University of Scranton Professor Awarded Six-Figure National Science Foundation Grant

Bryan Crable, Ph.D., assistant professor of biology at The University of Scranton, was awarded a $198,265 National Science Foundation (NSF) grant for a two-year study of the impact of plastic debris on the physiology of freshwater microorganisms in Lake Lacawac. In addition to Dr. Crable’s role as principal investigator, the research project will involve and train approximately eight undergraduate students in field, laboratory and computer simulated investigations.

According to Dr. Crable, microplastics are plastic particles less than 5 millimeters in size that are a common pollutant that have seen widespread accumulation in the environment since World War II. 

“This type of research is important because we really don’t have a good understanding of how plastics influence ecosystems,” said Dr. Crable. “For the longest time, we thought that microplastics didn’t really impact the local ecosystem. Over the last five to ten years, we have begun to get a better understanding of their impact. In the last few years, researchers have discovered there are microbes that degrade plastics and, although that can be beneficial, the overall impact has to be studied much more.”

According to Dr. Crable, comparatively, there has been lots of research on the effects of plastic debris in marine environments, but there has been very little research in freshwater environments. 

“Lake Lacawac is only about 30 minutes away from campus and is a near pristine freshwater watershed. The lake was privately owned for a few hundred years. There has been essentially no development on the lake and there is no known microplastic intrusion,” said Dr. Crable. “Our experiment will use water from the lake in microcosms that we establish in a lake side field lab.  In the first year, we will look at microbial communities which colonize plastics versus natural debris such as leaf litter.  In the second year of the study, we will analyze the impacts of different types of plastics on microbial communities.”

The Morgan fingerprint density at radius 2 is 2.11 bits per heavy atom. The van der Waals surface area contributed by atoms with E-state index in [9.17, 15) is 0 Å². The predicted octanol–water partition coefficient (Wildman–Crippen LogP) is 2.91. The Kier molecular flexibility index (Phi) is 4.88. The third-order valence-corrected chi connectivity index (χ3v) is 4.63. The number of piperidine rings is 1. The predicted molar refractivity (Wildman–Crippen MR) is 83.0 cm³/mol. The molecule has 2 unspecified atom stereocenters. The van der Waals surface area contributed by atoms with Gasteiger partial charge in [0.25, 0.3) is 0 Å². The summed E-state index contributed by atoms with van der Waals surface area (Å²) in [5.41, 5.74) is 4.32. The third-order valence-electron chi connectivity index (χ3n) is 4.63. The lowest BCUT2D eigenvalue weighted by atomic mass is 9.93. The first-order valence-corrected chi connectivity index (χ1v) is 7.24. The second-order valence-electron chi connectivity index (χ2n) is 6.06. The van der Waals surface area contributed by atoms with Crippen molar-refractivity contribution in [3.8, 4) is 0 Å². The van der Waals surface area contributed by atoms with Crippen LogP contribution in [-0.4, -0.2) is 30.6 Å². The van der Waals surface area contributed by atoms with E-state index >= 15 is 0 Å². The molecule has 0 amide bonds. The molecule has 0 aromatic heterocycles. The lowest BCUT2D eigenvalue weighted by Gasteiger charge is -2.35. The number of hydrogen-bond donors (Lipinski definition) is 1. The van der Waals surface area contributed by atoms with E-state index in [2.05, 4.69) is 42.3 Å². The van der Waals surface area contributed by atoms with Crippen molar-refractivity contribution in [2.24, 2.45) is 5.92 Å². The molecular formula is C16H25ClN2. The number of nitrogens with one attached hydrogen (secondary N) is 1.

The project will provide full-time summer research opportunities to two to three students each summer for two years. Dr. Crable noted that students will gain experience using state-of-the-art software programs for analyzing microbial communities as well as learn critical programming languages used for statistical analyses.

“One of the great things about the University is that undergraduates are doing actual research projects,” said Dr. Crable.

“The benefit undergraduates get out of research, especially working on larger projects in a faculty member’s labs, is that they get to take ownership over some part of a project. The students are able to take the seeds of an idea and move it forward – to design the necessary experiments, carry them out and analyze the results to answer a question,” said Dr. Crable, who noted that students also have the possibility to present their studies at conferences, with some undergraduates having their research published in an academic journal. 

Through the research project, Dr. Crable will also develop an advanced undergraduate curriculum on microplastics, which will be integrated into the Special Topics in Biology – Environmental Microbiology course.

Dr. Crable joined the faculty at Scranton in 2018. His research focuses on the fields of microbial physiology, environmental microbiology and microbial biotechnology. He earned his bachelor’s degree from Saint Vincent College, his master’s degree from Duquesne University and his Ph.D. in microbiology from the University of Oklahoma. In 2010, Dr. Crable was awarded a Fulbright Fellowship by the Institute for International Education to conduct research at the University of Wageningen in The Netherlands.

University of Scranton Professors Awarded Grant for Research Equipment

Michael Fennie, Ph.D., Arthur Catino, Ph.D., and Nicholas Sizemore, Ph.D., all associate professors of chemistry at The University of Scranton, were awarded a $362,773 National Science Foundation (NSF) Major Research Instrumentation grant. The grant will allow the University to purchase a Bruker 400 MHz nuclear magnetic resonance (NMR) spectrometer, which will be used by undergraduates, graduate students and faculty at Scranton in both chemistry courses and research projects. Professors from local colleges and researchers from area companies will also have access to the state-of-the-art equipment, as will area high school students through an outreach program included as part of the NSF funded proposal.